Review: PS3 Slim's home cinema capabilities

"Both better and worse than the original," says AV expert

PS3 Slim s Blu ray and audio visual capabilities analysed by Home Cinema Choice

While the jury is still out on the PS3 Slim's capability as a games console, Home Cinema Choice magazine has published its first look review, analysing the home cinema capabilities of Sony's new machine.

It is a timely review, seeing as the previous model of the PS3 has been, as

HCC Editor Steve May reminds us "far and away the most popular Blu-ray player on the planet" with its "rich combination of talents [making it] a well-deserved market leader."

So does the AV performance of the new PS3 Slim mean that Sony's new 'does it all' console can still seriously compete against the growing number of dedicated sub-£300 Blu-ray players on the shelf?

A world apart

HCC notes that comparing "the new PS3 to the original is akin to comparing a laptop to a desktop PC… It's a world apart."

May is also a fan of the new PS3 Slim's press-able Power On and Disc Eject buttons, which he notes are "way better than the infuriating soft-touch 'buttons' on the original machine."

As for the ambient noise emitting from the PS3 Slim when playing a Blu-ray, May notes that the PS3 Slim, "at least initially, is quieter still" although adds that "heat builds up quickly during use and the fan noise accelerates accordingly."

He continues: "Midway through X-Men Origins: Wolverine, I noted that the console was disgorging a lot of heat through its rear vents, and at that point, in terms of fan noise it did not seem to be an improvement on what's gone before. The huge 95mm,17-blade fan beneath the hood clearly has its work cut out..."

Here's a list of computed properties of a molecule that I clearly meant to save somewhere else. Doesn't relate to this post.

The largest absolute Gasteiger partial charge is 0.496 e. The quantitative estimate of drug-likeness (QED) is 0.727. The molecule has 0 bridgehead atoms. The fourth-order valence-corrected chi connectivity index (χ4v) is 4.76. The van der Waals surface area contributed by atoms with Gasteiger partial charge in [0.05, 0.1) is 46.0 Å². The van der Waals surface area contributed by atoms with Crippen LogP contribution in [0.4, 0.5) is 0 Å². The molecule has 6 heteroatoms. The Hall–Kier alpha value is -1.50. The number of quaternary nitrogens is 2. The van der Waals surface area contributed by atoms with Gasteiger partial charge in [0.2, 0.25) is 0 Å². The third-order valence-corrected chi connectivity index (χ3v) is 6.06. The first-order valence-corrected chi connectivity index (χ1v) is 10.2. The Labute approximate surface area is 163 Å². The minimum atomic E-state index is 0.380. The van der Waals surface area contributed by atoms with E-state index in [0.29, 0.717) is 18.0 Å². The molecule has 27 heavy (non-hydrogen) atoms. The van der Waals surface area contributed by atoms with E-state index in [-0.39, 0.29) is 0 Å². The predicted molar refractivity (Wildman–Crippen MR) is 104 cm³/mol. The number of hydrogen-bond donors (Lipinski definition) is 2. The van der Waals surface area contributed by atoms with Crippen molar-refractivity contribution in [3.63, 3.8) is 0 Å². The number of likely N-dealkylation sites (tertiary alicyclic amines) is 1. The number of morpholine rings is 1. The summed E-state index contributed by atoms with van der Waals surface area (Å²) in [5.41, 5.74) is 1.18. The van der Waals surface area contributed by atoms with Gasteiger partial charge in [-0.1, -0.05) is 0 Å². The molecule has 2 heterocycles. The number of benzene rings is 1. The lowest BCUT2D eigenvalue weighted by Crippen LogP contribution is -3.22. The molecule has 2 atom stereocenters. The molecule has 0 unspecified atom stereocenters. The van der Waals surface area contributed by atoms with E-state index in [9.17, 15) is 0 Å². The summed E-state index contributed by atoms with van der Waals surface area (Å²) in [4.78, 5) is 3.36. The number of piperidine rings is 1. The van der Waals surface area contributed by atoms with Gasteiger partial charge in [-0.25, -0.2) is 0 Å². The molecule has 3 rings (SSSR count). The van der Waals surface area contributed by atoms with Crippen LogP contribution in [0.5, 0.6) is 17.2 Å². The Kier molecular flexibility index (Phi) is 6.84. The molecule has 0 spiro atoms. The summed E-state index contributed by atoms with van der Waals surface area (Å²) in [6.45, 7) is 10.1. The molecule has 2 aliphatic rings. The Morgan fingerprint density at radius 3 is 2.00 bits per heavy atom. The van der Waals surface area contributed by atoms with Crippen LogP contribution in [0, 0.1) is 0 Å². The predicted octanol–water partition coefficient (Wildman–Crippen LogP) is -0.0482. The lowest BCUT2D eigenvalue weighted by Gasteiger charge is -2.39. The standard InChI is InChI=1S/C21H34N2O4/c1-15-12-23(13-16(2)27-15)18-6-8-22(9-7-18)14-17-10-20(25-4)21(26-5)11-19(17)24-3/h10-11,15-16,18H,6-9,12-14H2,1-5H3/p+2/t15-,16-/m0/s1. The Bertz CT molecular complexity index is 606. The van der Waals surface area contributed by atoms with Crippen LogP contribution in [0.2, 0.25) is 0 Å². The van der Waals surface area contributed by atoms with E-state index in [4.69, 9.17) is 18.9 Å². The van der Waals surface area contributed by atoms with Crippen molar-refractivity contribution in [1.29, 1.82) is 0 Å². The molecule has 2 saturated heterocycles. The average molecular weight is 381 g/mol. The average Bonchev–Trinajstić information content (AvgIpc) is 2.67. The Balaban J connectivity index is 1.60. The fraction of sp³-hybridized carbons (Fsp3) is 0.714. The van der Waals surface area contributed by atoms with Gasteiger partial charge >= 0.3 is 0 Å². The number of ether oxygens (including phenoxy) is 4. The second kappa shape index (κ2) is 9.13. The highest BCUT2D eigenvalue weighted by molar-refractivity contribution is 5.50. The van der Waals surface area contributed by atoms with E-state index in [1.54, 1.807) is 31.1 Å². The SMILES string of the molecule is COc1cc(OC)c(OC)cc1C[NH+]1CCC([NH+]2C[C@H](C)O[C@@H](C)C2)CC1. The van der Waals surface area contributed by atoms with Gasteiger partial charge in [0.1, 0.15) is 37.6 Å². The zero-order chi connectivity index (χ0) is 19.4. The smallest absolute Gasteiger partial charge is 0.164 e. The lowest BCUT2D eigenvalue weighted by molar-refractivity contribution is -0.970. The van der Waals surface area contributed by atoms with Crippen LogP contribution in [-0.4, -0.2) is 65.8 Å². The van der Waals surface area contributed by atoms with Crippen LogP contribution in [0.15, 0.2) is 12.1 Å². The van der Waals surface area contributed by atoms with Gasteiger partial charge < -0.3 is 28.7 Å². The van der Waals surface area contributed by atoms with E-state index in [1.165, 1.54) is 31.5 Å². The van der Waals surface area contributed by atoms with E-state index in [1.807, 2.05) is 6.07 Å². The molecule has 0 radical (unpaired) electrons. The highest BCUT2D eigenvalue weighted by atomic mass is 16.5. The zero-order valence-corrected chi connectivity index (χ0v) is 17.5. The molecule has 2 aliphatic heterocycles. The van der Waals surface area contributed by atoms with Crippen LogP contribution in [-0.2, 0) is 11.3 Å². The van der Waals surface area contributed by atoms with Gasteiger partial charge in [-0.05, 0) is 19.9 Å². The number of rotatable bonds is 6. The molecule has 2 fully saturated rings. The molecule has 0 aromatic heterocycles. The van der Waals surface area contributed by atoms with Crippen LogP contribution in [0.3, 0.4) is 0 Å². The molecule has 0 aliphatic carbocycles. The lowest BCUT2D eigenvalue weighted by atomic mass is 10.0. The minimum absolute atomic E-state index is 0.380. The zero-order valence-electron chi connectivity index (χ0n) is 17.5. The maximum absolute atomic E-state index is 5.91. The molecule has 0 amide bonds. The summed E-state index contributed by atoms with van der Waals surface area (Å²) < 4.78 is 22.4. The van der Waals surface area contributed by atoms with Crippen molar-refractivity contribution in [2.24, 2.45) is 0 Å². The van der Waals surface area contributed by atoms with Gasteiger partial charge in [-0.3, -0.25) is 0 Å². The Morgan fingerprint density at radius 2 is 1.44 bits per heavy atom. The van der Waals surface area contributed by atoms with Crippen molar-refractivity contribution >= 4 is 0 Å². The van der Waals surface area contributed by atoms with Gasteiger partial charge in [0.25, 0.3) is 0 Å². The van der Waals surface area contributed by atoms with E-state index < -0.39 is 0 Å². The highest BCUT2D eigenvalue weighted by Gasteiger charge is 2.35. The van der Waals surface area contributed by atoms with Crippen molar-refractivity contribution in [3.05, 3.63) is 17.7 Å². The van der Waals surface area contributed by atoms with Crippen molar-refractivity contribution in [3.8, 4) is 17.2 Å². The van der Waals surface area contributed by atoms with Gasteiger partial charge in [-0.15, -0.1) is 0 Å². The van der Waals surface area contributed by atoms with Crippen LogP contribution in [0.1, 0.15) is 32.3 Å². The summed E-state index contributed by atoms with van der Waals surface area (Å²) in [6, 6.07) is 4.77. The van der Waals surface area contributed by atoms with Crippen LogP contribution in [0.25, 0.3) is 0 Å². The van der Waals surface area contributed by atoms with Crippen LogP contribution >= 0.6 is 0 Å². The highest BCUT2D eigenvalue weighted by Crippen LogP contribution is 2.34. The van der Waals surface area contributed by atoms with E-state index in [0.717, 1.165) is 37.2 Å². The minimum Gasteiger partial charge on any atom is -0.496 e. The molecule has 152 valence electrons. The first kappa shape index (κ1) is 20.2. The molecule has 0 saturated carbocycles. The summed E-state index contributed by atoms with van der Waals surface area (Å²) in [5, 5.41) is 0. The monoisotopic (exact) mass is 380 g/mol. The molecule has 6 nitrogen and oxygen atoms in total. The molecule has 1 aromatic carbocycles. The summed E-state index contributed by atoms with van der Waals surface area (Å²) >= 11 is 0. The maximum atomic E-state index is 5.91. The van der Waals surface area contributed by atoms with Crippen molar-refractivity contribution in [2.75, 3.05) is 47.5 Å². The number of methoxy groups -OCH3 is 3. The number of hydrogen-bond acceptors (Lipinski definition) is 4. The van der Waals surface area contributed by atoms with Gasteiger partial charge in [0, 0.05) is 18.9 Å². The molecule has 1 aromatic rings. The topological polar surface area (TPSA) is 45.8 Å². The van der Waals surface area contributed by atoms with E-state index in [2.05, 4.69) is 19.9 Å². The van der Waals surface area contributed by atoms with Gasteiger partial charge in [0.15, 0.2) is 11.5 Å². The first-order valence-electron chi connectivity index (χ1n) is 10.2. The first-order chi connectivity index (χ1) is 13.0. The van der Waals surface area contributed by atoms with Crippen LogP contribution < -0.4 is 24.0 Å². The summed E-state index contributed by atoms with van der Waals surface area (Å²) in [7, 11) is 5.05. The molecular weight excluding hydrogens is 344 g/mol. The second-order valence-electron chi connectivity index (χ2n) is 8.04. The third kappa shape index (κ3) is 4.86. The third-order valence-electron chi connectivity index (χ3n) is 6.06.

Also, worryingly, in terms of overall AV performance, HCC notes that: "while the console can spin CDs, it's no replacement for a CD player. The original was actually surprisingly good in this regard, delivering only 137.9ps of measured audio jitter; it was let down mainly by issues relating to the cabinet and its rigidity.

"But with this iteration there's a notable increase in audio jitter, which is up to 461.7ps. And as a DVD player it's poor, with a measured high frequency response of -6.14dB."

Significant tech ace

However, who is seriously going to use the PS3 Slim as a CD player? Not many, TechRadar suspects.

On a far more positive note, HCC notes that the PS3 Slim "has a more significant tech ace up its sleeve" in that, "unlike the original PS3, which decoded high-res soundtracks to linear PCM, you can now bitstream out Dolby TrueHD and DTS-HD Master Audio to a waiting receiver over HDMI."

What does that mean? Simply that the "sonic quality of your PS3-based system is dictated not by the games machine itself but by the DACs and electronics in your AV receiver" which HCC clearly sees as a "welcome refinement and one that puts the console on par with current standalone players."

So, despite a few compatibility and "HDMI handshaking" issues with various high-end AV systems, it seems that the audio experience from the PS3 Slim is notably improved (providing, of course, that you have a decent AV set-up in the first place, or are perhaps considering investing in one).

Overall, HCC is confident that "there's little doubt that the PS3 Slim is destined to re-energize Sony's PlayStation brand. It's priced right, looks great and performs well. In this regard, Sony has got its game groove back."

Head over to for the fully detailed review of the PS3 Slim's AV capabilities.

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